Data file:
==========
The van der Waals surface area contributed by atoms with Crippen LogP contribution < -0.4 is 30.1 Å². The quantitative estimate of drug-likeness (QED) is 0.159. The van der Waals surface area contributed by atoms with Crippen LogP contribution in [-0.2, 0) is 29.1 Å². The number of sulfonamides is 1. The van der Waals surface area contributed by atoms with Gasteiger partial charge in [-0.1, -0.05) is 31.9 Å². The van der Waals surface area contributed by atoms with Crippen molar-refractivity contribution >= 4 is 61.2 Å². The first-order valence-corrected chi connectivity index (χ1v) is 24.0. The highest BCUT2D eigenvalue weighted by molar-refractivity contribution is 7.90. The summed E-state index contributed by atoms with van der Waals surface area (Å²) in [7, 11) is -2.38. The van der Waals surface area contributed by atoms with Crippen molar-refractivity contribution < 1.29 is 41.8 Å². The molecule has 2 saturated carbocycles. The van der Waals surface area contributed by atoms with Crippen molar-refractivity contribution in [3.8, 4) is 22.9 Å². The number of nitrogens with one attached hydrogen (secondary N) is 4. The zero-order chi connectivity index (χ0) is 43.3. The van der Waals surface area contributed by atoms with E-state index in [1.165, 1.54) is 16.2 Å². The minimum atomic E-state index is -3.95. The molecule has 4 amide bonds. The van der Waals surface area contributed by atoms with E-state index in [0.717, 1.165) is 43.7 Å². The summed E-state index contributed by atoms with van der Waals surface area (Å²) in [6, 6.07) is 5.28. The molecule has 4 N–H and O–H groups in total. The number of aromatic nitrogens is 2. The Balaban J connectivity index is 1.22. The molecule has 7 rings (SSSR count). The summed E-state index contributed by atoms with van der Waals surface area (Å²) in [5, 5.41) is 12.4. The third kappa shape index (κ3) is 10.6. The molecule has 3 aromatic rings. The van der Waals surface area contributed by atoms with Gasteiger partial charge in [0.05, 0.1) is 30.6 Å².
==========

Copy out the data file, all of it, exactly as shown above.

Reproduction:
The van der Waals surface area contributed by atoms with Crippen LogP contribution < -0.4 is 30.1 Å². The quantitative estimate of drug-likeness (QED) is 0.159. The van der Waals surface area contributed by atoms with Crippen LogP contribution in [-0.2, 0) is 29.1 Å². The number of sulfonamides is 1. The van der Waals surface area contributed by atoms with Gasteiger partial charge in [-0.1, -0.05) is 31.9 Å². The van der Waals surface area contributed by atoms with Crippen molar-refractivity contribution >= 4 is 61.2 Å². The first-order valence-corrected chi connectivity index (χ1v) is 24.0. The highest BCUT2D eigenvalue weighted by molar-refractivity contribution is 7.90. The summed E-state index contributed by atoms with van der Waals surface area (Å²) in [7, 11) is -2.38. The van der Waals surface area contributed by atoms with Crippen molar-refractivity contribution < 1.29 is 41.8 Å². The molecule has 2 saturated carbocycles. The van der Waals surface area contributed by atoms with Crippen molar-refractivity contribution in [3.8, 4) is 22.9 Å². The number of nitrogens with one attached hydrogen (secondary N) is 4. The zero-order chi connectivity index (χ0) is 43.3. The van der Waals surface area contributed by atoms with E-state index in [1.165, 1.54) is 16.2 Å². The minimum atomic E-state index is -3.95. The molecule has 4 amide bonds. The van der Waals surface area contributed by atoms with E-state index in [0.717, 1.165) is 43.7 Å². The summed E-state index contributed by atoms with van der Waals surface area (Å²) in [6, 6.07) is 5.28. The molecule has 4 N–H and O–H groups in total. The number of aromatic nitrogens is 2. The Balaban J connectivity index is 1.22. The molecule has 7 rings (SSSR count). The summed E-state index contributed by atoms with van der Waals surface area (Å²) in [5, 5.41) is 12.4. The third kappa shape index (κ3) is 10.6. The molecule has 3 aromatic rings. The van der Waals surface area contributed by atoms with Gasteiger partial charge in [0.05, 0.1) is 30.6 Å².